Knowing More Languages = Good

American politicians, some parents, and a few others have previously expressed the concern that learning more than one language muddles the mind. This is, of course, absurd, and it is hard to believe why anyone really thought this. In fact, it could be said that having more than one language under your belt makes it easier to learn yet another language, a demand Americans often place on foreigners or immigrants to the US which is less often placed on the Americans (see this discussion).

Now, to support the idea that having more languages is good for the mind is being demonstrated at the Language Acquisition Lab at Cornell. According to Barbara Lust, “Cognitive advantages follow from becoming bilingual… These cognitive advantages can contribute to a child’s future academic success.”

There is a press report providing some of the lab’s results here.

Comments

  1. #1 TonyC
    May 13, 2009

    One of the smartest (certainly sharpest) guys I’ve ever known was my boss in Switzerland. He was fluent (reading, writing and speech at a college level) in at least five (European) languages, and had smatterings of many others. He could switch back and forth easily – often holding multiple conversations in multiple languages simultaneously (on the phone and also at his desk).

    BTW – he wasn’t a linguist – he was a project director. His language skills (that in the US would have meant a job at the UN at least) were simply part of his baseline – his saleable skills were something else entirely (also equivalently strong!).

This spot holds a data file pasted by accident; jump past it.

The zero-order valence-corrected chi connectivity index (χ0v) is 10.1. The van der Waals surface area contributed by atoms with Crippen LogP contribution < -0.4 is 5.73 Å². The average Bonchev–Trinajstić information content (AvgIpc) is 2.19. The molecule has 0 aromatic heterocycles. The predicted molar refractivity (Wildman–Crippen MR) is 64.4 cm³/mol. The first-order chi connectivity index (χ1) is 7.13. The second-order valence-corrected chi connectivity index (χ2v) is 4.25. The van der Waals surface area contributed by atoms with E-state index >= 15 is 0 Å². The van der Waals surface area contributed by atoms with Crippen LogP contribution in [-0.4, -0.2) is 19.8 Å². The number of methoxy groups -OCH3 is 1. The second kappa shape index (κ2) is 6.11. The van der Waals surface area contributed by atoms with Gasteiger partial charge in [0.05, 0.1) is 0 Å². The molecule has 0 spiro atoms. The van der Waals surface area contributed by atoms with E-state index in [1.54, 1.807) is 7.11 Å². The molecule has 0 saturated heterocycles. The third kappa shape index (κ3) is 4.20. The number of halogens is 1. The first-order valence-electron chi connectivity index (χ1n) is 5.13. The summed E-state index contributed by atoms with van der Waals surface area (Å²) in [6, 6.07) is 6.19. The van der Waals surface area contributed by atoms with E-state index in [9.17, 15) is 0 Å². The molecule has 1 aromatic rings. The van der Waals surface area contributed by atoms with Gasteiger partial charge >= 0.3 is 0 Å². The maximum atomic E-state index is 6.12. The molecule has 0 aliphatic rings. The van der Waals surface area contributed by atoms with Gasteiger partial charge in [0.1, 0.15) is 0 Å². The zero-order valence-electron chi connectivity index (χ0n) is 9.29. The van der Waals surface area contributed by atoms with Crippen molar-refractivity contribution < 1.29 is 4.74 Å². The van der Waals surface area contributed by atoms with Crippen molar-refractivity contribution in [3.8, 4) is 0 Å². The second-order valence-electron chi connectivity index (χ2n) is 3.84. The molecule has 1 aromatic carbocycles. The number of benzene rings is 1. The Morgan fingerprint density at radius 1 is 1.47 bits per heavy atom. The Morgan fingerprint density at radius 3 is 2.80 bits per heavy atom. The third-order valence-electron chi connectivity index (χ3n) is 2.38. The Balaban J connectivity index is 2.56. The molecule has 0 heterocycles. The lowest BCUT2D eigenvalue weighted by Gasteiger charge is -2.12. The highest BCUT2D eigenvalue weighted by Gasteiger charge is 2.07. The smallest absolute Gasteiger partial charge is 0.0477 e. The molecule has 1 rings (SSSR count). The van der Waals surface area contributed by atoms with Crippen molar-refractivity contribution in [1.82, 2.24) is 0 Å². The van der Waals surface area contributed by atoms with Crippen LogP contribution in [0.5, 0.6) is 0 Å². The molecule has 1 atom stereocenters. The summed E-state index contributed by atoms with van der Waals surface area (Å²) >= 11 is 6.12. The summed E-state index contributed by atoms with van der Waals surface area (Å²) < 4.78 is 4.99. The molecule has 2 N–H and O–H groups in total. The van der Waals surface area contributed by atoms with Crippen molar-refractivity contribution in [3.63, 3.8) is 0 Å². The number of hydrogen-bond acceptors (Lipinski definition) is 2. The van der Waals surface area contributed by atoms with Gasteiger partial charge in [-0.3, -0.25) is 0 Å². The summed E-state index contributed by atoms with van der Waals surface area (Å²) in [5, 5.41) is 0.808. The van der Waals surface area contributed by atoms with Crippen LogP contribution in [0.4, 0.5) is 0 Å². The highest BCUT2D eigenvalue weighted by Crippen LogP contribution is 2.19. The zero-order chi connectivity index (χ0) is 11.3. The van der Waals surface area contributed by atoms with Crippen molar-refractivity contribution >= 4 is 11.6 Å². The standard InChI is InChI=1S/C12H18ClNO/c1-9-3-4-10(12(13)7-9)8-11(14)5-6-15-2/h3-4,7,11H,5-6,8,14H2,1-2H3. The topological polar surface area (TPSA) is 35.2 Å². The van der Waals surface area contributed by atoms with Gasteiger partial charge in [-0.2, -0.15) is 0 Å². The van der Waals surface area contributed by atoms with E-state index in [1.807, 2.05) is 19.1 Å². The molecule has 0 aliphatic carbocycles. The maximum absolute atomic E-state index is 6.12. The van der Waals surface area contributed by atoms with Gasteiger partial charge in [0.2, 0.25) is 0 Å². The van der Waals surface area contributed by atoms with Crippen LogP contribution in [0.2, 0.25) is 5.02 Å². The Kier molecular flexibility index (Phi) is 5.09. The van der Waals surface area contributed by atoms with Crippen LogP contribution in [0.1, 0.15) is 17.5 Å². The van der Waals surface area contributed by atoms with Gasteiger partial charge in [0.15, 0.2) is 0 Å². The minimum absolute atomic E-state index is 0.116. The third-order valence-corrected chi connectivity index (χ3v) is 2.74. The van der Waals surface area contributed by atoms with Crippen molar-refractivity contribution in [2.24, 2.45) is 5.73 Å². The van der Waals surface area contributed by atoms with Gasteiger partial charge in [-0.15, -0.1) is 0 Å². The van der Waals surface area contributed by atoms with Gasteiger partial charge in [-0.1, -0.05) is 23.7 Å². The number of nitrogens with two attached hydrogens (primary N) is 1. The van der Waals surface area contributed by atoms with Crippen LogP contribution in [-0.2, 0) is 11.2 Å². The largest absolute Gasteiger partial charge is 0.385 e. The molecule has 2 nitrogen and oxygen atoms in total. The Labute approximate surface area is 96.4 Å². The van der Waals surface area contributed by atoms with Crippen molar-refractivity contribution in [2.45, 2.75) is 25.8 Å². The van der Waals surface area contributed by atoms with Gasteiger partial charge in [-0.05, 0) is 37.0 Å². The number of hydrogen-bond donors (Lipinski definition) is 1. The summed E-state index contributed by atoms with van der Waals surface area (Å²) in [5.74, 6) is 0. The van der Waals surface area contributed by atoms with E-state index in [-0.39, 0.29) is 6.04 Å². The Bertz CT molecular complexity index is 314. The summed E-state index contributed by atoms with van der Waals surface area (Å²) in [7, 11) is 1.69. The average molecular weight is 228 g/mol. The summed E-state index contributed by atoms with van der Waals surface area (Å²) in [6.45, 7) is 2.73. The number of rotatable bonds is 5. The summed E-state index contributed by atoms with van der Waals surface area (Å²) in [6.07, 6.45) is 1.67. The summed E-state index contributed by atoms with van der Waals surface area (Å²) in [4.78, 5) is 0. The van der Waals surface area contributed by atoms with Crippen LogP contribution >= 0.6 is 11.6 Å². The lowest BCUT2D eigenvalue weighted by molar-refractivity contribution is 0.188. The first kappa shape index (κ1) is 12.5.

The language thing is a British failing too. One that I struggle to overcome (Spanish & French – but with great difficulty). At least I can buy dinner, and have some idea of what I’m eating (and whether I’m being overcharged!).

  2. #2 A
    May 13, 2009

    In language learning, it is easiest, and most beneficial to start early. But my experience with schools here in California is that my children can first learn a foreign language in Middle School (Grade 7 or so). Then the system is set up to prevent children from learning more than one (due to overlap of time slots for classes).
    And I just heard from my son in High School that he cannot take the next level French-language class, because it is at the same time as a required ‘Skills for Living’ class (which may be beneficial for many [learn to balance your checkbook! Not to have babies too early!], but is less than challenging academically).–
    Then, reinforcing what was said in the post, I observed that my children did not know (and did not have the vocabulary to describe) the grammar of the English language, they learned about that only after they were exposed to the grammar of a foreign language (German or French, which does have ‘more’ grammar, with conjugation and declination)
    My experience is that, in Europe, knowledge of a foreign language is considered an advantage by employers, even if the job does not involve selling to foreigners. Here in the U.S., the assumption seems to be that either everybody speaks English, or that -if needed- you hire some translator. So there is no incentive to learn a foreign language (except college requirements, which force high-schoolers or college freshmen to -often unwillingly- take just enough to pass the test).–

  3. #3 Spiv
    May 13, 2009

    I didn’t think there even was doubt that learning other languages was a positive thing. Who the hell comes up with this stuff?

    I’m semi-fluent in German, and can get by in Russian (although cyrillic takes me forever to read), and of course mostly fluent in English (with some butchering). I did discover while going through the American Educational System that we are terrible at teaching foreign languages. We have a very ingrained belief that one should teach vocabulary, then grammer, then test and test and test till we hate the whole concept.